- The Washington Times - Tuesday, October 13, 2015

LAS VEGAS — Hillary Rodham Clinton was taken to task in the first Democratic presidential debate here Tuesday for flip-flopping on issues, but she pushed back forcefully by saying she always remained true to her “values and principles.”

The sharpest attack on her flip-flopping record came from former Maryland Gov. Martin O’Malley, one of the long-shot candidates who used his time on the debate stage at the Wynn Las Vegas hotel and casino to try to raise his profile.

He called out Mrs. Clinton for recently shifting positions to come out in opposition the Keystone XL oil pipeline in a move to cater to environmentalists and in opposition to the Trans-Pacific Partnership in an effort to appease unions.

Mrs. Clinton fired back: “Everybody on this stage has changed a position or two.” She said leaders change positions when they are “learning” information or when circumstances change.

“I’m not taking a back seat to anybody on my values, my principles or the results that I get,” Mrs. Clinton said.

She also refused to accept that her position on Keystone XL was new. “I never took a position on Keystone until I took a position on Keystone,” she said.


SEE ALSO: Winners and losers in the first Democratic debate


Pressed by the moderator about whether she would “say anything to get elected,” Mrs. Clinton insisted that her views have been “very consistent.”

“Over the course of my entire life, I have always fought for the same values and principles, but, like most human beings — including those of us who run for office — I do absorb new information. I do look at what’s happening in the world,” she said.

Mrs. Clinton, who backed the trade deal as Mr. Obama’s secretary of state, said that she couldn’t render a verdict until the deal was finalized.

“It was just finally negotiated last week, and in looking at it, it didn’t meet my standards. My standards for more new, good jobs for Americans, for raising wages for Americans,” said. “I want to make sure that I can look into the eyes of any middle-class American and say, ‘This will help raise your wages.’ And I concluded I could not.”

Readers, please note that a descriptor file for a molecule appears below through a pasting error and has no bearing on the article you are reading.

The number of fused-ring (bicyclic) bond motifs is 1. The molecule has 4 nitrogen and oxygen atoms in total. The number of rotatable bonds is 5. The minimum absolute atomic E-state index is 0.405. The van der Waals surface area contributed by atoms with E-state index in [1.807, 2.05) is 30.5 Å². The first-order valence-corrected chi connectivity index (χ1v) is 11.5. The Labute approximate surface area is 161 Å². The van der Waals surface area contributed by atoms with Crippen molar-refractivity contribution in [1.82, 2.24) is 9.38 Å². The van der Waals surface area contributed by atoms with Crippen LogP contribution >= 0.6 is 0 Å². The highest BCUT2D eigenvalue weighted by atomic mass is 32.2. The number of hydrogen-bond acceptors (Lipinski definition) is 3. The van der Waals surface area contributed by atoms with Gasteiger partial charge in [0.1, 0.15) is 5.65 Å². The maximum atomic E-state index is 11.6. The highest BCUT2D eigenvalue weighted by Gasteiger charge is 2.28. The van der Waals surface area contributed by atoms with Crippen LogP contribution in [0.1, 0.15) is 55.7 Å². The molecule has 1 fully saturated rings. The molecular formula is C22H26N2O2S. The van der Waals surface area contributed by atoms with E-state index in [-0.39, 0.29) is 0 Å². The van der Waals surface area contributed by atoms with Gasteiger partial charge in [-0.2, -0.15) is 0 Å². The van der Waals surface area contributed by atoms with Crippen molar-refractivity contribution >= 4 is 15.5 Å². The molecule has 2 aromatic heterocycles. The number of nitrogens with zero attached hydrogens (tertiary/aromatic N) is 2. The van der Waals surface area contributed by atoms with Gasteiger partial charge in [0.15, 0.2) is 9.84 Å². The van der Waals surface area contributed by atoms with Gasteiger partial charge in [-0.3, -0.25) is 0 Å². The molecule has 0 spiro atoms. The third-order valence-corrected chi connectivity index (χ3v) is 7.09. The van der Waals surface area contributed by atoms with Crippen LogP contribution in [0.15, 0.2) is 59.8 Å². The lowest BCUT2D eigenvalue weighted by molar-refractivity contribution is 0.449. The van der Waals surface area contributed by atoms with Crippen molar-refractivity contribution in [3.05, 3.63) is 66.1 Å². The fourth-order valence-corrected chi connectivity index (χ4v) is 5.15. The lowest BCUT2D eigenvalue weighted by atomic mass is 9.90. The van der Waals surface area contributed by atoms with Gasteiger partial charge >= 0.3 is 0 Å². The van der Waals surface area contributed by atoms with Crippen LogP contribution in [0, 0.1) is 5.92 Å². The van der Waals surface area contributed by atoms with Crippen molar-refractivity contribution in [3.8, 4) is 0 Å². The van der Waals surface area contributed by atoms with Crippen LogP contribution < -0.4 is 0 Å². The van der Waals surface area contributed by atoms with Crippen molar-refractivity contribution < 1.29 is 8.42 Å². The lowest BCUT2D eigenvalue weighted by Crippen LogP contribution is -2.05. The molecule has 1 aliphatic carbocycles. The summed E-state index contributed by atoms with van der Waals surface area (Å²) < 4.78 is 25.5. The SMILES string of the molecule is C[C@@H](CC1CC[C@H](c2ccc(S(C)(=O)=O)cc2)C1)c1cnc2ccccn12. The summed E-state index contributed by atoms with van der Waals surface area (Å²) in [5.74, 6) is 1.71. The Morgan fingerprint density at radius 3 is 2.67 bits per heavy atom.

Mrs. Clinton also moved strongly against Sen. Bernard Sanders, who has emerged as her chief challenger, jabbing him for being a socialist and for being weak on gun control.

In this way, Mrs. Clinton managed to move to the right of Mr. Sanders by portraying him as an anti-capitalist extremist and then to the left of him on fighting gun violence, which has emerged as a key issue for the party’s liberal base.

Mr. Sanders, a Vermont independent who describes himself as a “democratic socialist” and not a capitalist, explained his views by saying that the U.S. should learn from countries like Sweden and Denmark, which have socialized medicine and paid family leave for all workers.

“Do I consider myself part of the casino capitalist process? … No, I do not,” Mr. Sanders said at the debate, which was sponsored by CNN and Facebook.

Mrs. Clinton, the front-runner for the nomination who faces a surprisingly strong challenge from Mr. Sanders, leaped at that, saying capitalism is responsible for economic opportunities that built small businesses and helped create the strongest middle class in the world.

“I think what Sen. Sanders is saying certainly makes sense in terms of the inequality we have, but we are not Denmark,” Mrs. Clinton said, keeping her tone affable but stern.

When CNN moderator Anderson Cooper asked Mr. Sanders about his mixed voting record on gun control laws, Mrs. Clinton again seized the opportunity to land a blow.

Mr. Sanders explained that he supported gun control measures but also respected the tradition of hunting and support of gun rights in his home state of Vermont. That’s why he said he voted against the 1993 Brady Bill.

He also said he voted against a measure that would have allowed lawsuits against gun dealers and gun manufacturers for crimes involving their products because it was a “complicated” piece of legislation.